Jozy Altidore is back.
His first goals since Dec. 4 (Sunderland vs. Chelsea) and Oct. 11 (U.S. vs. Jamaica) were finishes of differing quality and style, yet each will infuse the struggling American striker with the kind of confidence that should galvanize fans heading into the World Cup.
A quick review: His first goal was a simple effort, tapping in Fabian Johnson's probing cross from just 6 yards out and an empty net at his mercy. Rudimentary stuff, but vital for a man enduring such an unenviable drought to that point. The second, though, was the finish of a seasoned, in-form forward.
Michael Bradley chipped a pass into space down the left side of the box. With Norwich defender Joseph Yobo all too happy to over-commit in pursuit, Altidore dropped the shoulder and cut inside onto his right foot before thumping it past Vincent Enyeama at the keeper's near post.
All game long, Altidore displayed the kind of movement and menace that Jurgen Klinsmann will always have wanted from his target man. Said the U.S. manager himself, "I always told him 'You're not getting it for free. You've got to go and work for it.' We knew that if he got the chances, he will put one in."
Truth be told, Altidore has been showing these qualities (minus the scoring) throughout the U.S. national team's send-off series, threatening briefly against Azerbaijan while showing a willingness to do the dirty work in the 2-1 win over Turkey last week.
Bradley benefited from the protection of Kyle Beckerman and Jermaine Jones in midfield, using the extra time and space on the ball to play many incisive passes that sparked numerous U.S. attacks. (Don't take the comparison too directly, but it reminded me somewhat of the way in which Juventus and Italy insulate Andrea Pirlo in midfield, using various energetic and aggressive midfielders to clear room for the erstwhile maestro.)
All in all, Altidore's brace was the difference for a U.S. team that looked largely comfortable and in control against Nigeria all afternoon at Jacksonville's EverBank Field, but will it be this easy at the World Cup?
It would be foolish to slander the Sunderland striker too much given that he achieved on Saturday what some hardened cynics thought he might never accomplish again. Yet it's important to maintain perspective.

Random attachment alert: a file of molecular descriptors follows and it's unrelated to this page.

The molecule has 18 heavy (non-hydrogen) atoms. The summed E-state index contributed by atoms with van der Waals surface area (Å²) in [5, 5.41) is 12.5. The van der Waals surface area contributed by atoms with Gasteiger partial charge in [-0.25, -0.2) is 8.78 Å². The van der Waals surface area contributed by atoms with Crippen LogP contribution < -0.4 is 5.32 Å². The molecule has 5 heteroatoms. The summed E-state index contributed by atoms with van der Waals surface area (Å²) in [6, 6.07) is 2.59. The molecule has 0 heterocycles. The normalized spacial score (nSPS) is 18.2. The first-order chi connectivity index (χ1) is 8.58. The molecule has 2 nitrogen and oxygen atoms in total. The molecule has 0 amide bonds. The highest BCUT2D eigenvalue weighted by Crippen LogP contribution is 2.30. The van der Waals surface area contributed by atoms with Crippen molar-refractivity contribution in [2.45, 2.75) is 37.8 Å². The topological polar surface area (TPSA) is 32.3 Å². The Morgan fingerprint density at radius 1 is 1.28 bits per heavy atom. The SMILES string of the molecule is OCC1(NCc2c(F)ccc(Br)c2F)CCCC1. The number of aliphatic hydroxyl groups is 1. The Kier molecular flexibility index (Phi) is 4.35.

Nigeria afforded the kind of space and one-on-one match-ups in their generous, attack-minded 4-3-3 formation that the likes of Ghana and Germany simply won't dare. Tournament play is for care, caution and execution, hardly the kind of approaches you expect to find in these pre-World Cup warm-ups, a playground for experimentation, variation and slightly reduced pace given the lingering fear of picking up a serious injury so close to departure.
Does today's performance mean that Altidore is a candidate for the Golden Boot this summer? Of course not. But scoring goals and hitting form at just the right time is exactly what Jurgen Klinsmann, U.S. fans and players alike would have wanted. Goals beget confidence and, in theory, confidence begets more goals.
In Jozy's words, speaking to ESPN's Jeremy Schaap after the game, his confidence has been a constant. "To be honest, I felt fine before, I feel fine now. The most important thing is, especially after being part of this team for such a long time, is how we perform. And going to a tournament like this, we want to make sure we're performing at a level that will give us a good chance."
Though it's been far from smooth or convincing since Klinsmann memorably (and infamously) cut Landon Donovan and named his 23-man squad in swift succession, three wins from three in pre-tournament friendlies is hard to ignore. (As Matt Besler noted, "We've accomplished all of our goals.") That run, coupled with some notable struggles for Group D opponents like Germany (injuries to Marco Reus and Lars Bender) and Portugal (listless form without a not-fully-fit Cristiano Ronaldo), is slowly turning supporters from despair to cautious optimism.
Like it or not, Altidore will be the starting striker throughout the U.S.'s time in Brazil. He's earned it. "He's our horse," Tim Howard said after the game. "We've made no bones about that. It's no secret. We have to ride him." Saturday night's composed double proved that such faith was well-founded, though in three tight, tense group games, it's anyone's guess as to whether it can be replicated.
Whatever happens in Brazil over the coming weeks, the U.S. is heading to the World Cup with many reasons to feel optimistic about what awaits. It could all easily end in heartbreak but the preparations have been as good as anyone could have expected.